Monday of this week was a rather epoch-making one at our church. A benefactor had donated a good-quality organ for our use, and it arrived early that afternoon. The same truck that brought it also took away our longsuffering previous organ to the home of a man who will definitely put it to good use.

This gentleman—who will remain anonymous only because he’d probably like it that way—found our old organ listed on CraigsList, and is planning to park it in his large shop, which he hopes eventually to turn into a kind of youth center, where young people can find interesting things to do.

As I chatted with this man, I discovered that—though in his 80s—he is “into everything.” He’s a woodcarver, and a metalworker, and photos he brought with him proved that he’s a superb craftsman in these and several other areas. He’s also an articulate speaker and writer (I saw a commemorative article he wrote to go beside a carving he had done to honor a fellow church member).

This man told me that he had four separate sets of shop tools, depending on whether he worked with wood or metal or various other substances. He has discovered that as long as he has the right tools, he can pretty much create anything he wants too.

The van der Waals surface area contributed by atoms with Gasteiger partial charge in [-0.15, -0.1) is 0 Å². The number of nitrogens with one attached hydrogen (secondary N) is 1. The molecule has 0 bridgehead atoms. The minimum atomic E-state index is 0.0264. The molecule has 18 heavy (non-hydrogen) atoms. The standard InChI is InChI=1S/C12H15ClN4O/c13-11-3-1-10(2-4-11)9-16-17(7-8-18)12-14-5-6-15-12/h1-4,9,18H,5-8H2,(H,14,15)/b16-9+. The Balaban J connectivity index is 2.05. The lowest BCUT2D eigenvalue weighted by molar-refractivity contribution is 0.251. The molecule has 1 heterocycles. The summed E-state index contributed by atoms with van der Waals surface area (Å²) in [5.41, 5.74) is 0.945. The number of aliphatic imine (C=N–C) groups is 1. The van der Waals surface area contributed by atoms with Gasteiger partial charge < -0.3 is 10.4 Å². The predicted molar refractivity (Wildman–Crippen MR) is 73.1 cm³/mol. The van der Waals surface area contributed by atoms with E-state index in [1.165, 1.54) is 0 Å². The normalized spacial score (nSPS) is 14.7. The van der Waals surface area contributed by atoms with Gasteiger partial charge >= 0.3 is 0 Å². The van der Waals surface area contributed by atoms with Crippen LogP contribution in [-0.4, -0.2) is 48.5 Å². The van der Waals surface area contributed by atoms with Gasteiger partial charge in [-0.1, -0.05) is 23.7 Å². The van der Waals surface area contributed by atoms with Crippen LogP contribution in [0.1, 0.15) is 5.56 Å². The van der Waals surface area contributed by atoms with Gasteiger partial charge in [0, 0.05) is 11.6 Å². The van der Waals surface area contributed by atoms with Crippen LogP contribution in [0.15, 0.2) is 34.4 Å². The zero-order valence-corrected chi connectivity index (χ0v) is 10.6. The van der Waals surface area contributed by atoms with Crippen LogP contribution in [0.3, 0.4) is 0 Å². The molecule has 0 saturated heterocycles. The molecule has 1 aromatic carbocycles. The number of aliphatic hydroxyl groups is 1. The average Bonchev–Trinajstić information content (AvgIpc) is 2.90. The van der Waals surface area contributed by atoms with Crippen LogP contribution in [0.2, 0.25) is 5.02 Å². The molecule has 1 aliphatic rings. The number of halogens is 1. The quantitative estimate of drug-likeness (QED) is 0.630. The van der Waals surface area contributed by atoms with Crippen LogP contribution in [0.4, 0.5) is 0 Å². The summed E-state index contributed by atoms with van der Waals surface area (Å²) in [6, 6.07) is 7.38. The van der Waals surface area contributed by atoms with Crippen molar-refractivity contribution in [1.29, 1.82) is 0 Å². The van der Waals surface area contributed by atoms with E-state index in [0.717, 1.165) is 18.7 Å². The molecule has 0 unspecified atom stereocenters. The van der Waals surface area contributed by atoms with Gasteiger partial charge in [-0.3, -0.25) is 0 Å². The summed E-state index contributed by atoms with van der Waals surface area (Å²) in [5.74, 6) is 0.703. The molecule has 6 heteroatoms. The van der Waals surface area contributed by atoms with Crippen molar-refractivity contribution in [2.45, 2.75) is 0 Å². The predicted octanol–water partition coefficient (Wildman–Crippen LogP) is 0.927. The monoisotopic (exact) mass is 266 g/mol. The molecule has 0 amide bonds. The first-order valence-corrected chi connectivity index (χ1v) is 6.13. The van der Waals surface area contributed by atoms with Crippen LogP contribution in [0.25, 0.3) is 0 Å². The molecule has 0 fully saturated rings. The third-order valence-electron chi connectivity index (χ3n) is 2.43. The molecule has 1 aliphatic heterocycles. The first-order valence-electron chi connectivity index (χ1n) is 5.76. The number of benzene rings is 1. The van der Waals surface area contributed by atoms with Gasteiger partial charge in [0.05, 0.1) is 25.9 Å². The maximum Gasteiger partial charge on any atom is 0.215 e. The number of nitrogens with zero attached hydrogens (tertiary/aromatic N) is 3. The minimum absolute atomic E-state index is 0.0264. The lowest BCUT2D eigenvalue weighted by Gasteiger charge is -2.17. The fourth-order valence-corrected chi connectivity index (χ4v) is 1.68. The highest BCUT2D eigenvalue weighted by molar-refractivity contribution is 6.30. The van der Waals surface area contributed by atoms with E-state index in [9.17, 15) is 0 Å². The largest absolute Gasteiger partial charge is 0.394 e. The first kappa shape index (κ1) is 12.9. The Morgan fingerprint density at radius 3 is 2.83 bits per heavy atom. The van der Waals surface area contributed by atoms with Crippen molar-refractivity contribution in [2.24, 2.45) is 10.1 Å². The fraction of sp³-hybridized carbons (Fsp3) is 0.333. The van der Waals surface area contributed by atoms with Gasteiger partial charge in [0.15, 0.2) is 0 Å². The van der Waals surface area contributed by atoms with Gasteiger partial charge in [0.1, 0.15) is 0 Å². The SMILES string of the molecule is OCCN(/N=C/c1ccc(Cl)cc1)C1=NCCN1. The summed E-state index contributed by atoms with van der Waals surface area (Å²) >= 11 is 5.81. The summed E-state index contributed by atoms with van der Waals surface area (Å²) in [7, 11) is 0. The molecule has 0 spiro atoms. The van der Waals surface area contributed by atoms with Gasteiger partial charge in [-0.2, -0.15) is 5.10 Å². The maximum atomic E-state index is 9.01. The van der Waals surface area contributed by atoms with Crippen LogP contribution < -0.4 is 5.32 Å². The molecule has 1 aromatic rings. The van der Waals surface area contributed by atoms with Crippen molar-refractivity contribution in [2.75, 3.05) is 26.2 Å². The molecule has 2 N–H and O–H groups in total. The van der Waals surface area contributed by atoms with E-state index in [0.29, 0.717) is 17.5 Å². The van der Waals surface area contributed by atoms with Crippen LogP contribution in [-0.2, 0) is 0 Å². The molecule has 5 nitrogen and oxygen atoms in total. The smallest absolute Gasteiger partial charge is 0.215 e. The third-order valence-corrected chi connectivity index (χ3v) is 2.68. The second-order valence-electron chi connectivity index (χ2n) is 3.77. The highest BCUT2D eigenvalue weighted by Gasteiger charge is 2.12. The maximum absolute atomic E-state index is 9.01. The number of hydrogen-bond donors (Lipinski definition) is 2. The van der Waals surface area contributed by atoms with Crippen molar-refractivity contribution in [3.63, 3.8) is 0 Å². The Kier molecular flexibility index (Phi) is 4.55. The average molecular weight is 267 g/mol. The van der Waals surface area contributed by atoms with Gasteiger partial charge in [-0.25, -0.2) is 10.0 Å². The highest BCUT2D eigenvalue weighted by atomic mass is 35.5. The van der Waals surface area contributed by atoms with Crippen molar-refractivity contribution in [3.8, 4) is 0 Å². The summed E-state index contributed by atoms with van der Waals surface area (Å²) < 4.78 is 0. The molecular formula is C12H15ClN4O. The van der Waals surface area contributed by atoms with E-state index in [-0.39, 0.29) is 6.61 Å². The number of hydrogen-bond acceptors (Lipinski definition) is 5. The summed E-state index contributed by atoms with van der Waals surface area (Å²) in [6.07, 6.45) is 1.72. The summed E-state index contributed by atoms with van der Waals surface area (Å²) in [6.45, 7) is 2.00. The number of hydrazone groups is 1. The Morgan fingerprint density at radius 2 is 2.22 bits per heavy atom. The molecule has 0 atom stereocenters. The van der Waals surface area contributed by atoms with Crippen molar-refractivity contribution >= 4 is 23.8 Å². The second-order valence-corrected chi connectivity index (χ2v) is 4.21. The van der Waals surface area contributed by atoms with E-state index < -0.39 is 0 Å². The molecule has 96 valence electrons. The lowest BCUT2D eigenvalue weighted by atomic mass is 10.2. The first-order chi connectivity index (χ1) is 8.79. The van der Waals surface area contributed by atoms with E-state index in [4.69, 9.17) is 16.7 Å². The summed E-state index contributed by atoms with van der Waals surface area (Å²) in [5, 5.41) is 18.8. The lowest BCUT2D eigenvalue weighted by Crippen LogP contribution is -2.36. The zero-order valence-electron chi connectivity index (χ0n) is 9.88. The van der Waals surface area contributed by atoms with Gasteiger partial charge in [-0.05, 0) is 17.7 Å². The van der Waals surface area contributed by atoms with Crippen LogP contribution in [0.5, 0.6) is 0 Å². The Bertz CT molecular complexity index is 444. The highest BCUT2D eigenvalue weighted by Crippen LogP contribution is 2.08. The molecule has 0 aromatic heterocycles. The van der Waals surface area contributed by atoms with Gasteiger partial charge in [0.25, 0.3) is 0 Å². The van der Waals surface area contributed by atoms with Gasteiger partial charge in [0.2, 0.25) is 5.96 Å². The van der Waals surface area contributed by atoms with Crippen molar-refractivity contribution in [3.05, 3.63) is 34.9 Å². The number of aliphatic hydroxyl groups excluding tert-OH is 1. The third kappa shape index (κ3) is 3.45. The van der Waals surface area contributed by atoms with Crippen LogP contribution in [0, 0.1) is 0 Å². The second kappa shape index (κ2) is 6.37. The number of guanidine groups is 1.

Of course, to be this kind of person he also needs—and abundantly possesses—the attitude described by the otherwise cynical author of Ecclesiastes. “Whatever your hand finds to do, do it with your might,” said old Solomon, for it was he who authored the book. And yet the aging monarch simply couldn’t keep his moroseness from seeping back in, because the last half of the verse says, “—for there is no work or device or knowledge or wisdom in the grave where you are going.” (Ecclesiastes 9:10 NKJV).

When I was a boy, my parents somehow infused me with the idea that when someone challenged me to do something a bit beyond what I thought I could, I should pretty much always say “yes.” In fact, one day two church ladies came to visit Mom. I was upstairs at the time, and to my horror I heard my mother tell them, in answer to their request, “Yes, Maylan will be glad to play the piano for church.”

I hasten to earnestly assure you that I was not some sort of child prodigy. I could not read music, and still can’t in a practical way. I played (and still play) by ear, and back then the only key I knew was C. I thought that every congregational song was playable in that extremely easy key, and I considered the black keys as needless accessories.

Well, I quickly learned a few tough lessons while sweating my way through that first piano gig, and things have gotten easier over the years. But this wouldn’t have happened if I hadn’t doggedly employed that “Yes” attitude.

The Bible tells us that God gives each of us various “spiritual gifts,” and urges us to accept the challenge of putting them to use. For a few passages that talk more about these gifts, click the link just below: